An eventful year is drawing to a close, though clearly not without problems carrying on to the New Year. The Specialists of BC (SBC) has been very active in 2020. We transitioned to virtual SBC Council meetings because of the COVID-19 pandemic, and our attendance numbers have increased considerably. Avoiding the need for travelling, be it across town or across the province, we are getting more skilled and comfortable with this way of meeting. On the down side, I miss the conversations and networking that happens at in-person meetings. Once COVID-19 settles down, should we consider a mix of in-person and on-line meetings?
SBC has been monitoring the impact of COVID-19 on specialists and advocating for assistance for you. As clinicians, we have moved to mostly on-line appointments with our patients. But when should patient interactions be in-person? The requirement varies among specialties and based on patient presentations. I believe that even post-COVID-19, we are all going to be continuing virtual care as a major component of our practices. Like our SBC Council meetings, it is not the same dealing with a patient on-line or by telephone versus in-person but the efficiency is undeniable for both parties. What is clear is that specialists should not be taking a financial hit trying to adapt to a raging pandemic. The SBC was instrumental in getting rapid approval of virtual fee codes and expanding payment for telephone visits, a legitimate life saver — we have prevented infections while caring for our patients!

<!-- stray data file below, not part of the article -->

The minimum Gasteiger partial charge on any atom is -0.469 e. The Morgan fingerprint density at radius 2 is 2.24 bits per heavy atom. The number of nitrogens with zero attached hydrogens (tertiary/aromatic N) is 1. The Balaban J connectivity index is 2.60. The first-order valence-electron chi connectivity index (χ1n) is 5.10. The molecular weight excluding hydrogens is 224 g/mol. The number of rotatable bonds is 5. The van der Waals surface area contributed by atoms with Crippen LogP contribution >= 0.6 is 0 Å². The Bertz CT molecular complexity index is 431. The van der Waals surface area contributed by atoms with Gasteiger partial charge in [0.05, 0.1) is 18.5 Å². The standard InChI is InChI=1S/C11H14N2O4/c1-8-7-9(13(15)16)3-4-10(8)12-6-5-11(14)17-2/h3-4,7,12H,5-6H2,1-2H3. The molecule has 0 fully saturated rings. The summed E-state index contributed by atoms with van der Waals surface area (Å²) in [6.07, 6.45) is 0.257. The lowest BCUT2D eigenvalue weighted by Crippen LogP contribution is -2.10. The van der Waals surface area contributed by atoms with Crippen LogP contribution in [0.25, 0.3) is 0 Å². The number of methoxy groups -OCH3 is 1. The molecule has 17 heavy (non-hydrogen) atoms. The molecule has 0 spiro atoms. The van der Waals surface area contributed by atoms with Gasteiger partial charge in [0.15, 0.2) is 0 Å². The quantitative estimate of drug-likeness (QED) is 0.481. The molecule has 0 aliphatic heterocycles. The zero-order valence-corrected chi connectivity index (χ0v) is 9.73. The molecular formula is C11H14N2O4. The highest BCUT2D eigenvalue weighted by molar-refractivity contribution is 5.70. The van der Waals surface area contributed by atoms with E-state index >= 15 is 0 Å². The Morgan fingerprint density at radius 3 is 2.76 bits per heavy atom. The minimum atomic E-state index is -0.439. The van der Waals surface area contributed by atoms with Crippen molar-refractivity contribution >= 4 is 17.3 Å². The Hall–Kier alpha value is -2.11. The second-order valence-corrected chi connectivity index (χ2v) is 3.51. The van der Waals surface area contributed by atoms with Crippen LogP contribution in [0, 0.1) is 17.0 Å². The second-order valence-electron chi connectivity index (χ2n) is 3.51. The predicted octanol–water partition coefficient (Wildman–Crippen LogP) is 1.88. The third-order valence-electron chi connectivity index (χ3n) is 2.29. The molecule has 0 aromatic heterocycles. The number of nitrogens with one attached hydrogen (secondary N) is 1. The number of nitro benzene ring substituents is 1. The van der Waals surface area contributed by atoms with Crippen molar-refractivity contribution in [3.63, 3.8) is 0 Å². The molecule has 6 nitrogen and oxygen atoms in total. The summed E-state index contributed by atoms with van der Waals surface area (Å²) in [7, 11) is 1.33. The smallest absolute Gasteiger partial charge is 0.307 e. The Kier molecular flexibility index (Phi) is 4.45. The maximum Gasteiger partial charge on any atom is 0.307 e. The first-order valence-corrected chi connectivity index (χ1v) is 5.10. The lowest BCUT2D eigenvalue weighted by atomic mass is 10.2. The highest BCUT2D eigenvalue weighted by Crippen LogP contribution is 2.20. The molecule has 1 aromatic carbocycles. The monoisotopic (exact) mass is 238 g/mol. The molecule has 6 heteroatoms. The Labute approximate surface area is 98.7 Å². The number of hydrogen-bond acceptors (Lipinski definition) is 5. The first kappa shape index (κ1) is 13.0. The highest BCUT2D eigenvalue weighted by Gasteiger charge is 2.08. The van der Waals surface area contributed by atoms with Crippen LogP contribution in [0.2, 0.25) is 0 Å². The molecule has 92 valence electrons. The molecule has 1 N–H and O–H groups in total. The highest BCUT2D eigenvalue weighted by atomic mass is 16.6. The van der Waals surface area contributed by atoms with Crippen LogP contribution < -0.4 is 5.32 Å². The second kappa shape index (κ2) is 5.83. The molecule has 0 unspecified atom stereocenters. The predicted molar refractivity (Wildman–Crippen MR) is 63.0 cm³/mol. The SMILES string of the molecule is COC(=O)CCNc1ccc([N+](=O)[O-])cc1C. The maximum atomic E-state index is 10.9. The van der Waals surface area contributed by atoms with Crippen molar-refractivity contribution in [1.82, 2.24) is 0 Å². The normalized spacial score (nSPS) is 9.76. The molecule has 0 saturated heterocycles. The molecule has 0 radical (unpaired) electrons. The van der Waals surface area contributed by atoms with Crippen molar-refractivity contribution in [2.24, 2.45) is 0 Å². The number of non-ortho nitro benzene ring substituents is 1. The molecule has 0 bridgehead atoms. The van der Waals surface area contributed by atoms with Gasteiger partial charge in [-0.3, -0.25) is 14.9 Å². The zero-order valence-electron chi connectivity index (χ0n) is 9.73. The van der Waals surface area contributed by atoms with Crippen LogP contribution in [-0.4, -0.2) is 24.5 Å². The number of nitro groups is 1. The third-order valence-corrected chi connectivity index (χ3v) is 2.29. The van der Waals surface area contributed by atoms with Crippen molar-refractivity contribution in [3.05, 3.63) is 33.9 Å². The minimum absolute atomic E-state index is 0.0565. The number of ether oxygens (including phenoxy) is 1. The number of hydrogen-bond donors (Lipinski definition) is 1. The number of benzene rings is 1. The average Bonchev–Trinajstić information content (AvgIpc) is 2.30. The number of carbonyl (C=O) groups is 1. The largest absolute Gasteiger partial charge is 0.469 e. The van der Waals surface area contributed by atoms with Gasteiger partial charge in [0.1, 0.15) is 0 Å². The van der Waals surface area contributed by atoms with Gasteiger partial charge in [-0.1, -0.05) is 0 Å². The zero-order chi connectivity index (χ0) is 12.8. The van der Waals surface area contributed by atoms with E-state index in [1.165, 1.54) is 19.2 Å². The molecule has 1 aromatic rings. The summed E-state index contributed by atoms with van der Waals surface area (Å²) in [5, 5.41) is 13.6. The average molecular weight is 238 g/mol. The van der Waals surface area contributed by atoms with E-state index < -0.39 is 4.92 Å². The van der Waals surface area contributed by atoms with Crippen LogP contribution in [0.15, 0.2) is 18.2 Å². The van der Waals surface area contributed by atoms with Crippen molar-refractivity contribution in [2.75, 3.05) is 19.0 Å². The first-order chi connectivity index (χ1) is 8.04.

The pandemic has also brought with it the need for a whole lot of personal protective equipment. Again, as we struggle to keep us and our patients safe, we should not have to bear the cost of provisioning PPE unilaterally. The SBC has been advocating diligently with the Doctors of BC and Health Authorities. I do believe progress is being made and the government is stepping up to supply the PPE needs of specialists.
Most organizations need to change and adapt over time. The SBC certainly does. We are proactively examining the role, finances and governance of the SBC through our Renewal Working Group to best meet the needs of the specialist physicians and surgeons in BC. We must examine our dues and membership models to ensure we can function effectively. But let’s face it: Where else can all the different specialties talk together about the common and specialty-unique needs of specialists?
I hope you all stay safe and productive in the coming year, and that those of you who celebrate Christmas have a peaceful holiday season. As always, we are here if you have questions, and we hope you will join/rejoin the Specialists of BC for 2021 when you receive your membership renewal package from Doctors of BC this month.